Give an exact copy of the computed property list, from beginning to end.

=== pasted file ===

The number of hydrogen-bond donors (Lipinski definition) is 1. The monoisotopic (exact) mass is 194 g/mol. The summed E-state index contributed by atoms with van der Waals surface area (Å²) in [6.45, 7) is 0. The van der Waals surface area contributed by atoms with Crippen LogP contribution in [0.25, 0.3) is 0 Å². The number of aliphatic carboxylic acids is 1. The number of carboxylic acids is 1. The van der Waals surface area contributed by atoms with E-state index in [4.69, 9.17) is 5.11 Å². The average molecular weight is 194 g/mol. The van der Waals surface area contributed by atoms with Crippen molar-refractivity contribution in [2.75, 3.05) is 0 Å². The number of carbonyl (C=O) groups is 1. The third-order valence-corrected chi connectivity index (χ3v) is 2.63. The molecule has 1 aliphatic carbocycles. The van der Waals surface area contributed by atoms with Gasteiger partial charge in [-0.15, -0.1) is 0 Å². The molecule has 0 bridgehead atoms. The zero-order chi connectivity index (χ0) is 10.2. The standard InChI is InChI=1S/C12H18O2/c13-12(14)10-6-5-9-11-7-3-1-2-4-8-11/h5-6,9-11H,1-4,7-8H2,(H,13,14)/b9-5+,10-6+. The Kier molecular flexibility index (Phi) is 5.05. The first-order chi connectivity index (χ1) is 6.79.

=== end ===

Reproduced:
The number of hydrogen-bond donors (Lipinski definition) is 1. The monoisotopic (exact) mass is 194 g/mol. The summed E-state index contributed by atoms with van der Waals surface area (Å²) in [6.45, 7) is 0. The van der Waals surface area contributed by atoms with Crippen LogP contribution in [0.25, 0.3) is 0 Å². The number of aliphatic carboxylic acids is 1. The number of carboxylic acids is 1. The van der Waals surface area contributed by atoms with E-state index in [4.69, 9.17) is 5.11 Å². The average molecular weight is 194 g/mol. The van der Waals surface area contributed by atoms with Crippen molar-refractivity contribution in [2.75, 3.05) is 0 Å². The number of carbonyl (C=O) groups is 1. The third-order valence-corrected chi connectivity index (χ3v) is 2.63. The molecule has 1 aliphatic carbocycles. The van der Waals surface area contributed by atoms with Gasteiger partial charge in [-0.15, -0.1) is 0 Å². The molecule has 0 bridgehead atoms. The zero-order chi connectivity index (χ0) is 10.2. The standard InChI is InChI=1S/C12H18O2/c13-12(14)10-6-5-9-11-7-3-1-2-4-8-11/h5-6,9-11H,1-4,7-8H2,(H,13,14)/b9-5+,10-6+. The Kier molecular flexibility index (Phi) is 5.05. The first-order chi connectivity index (χ1) is 6.79.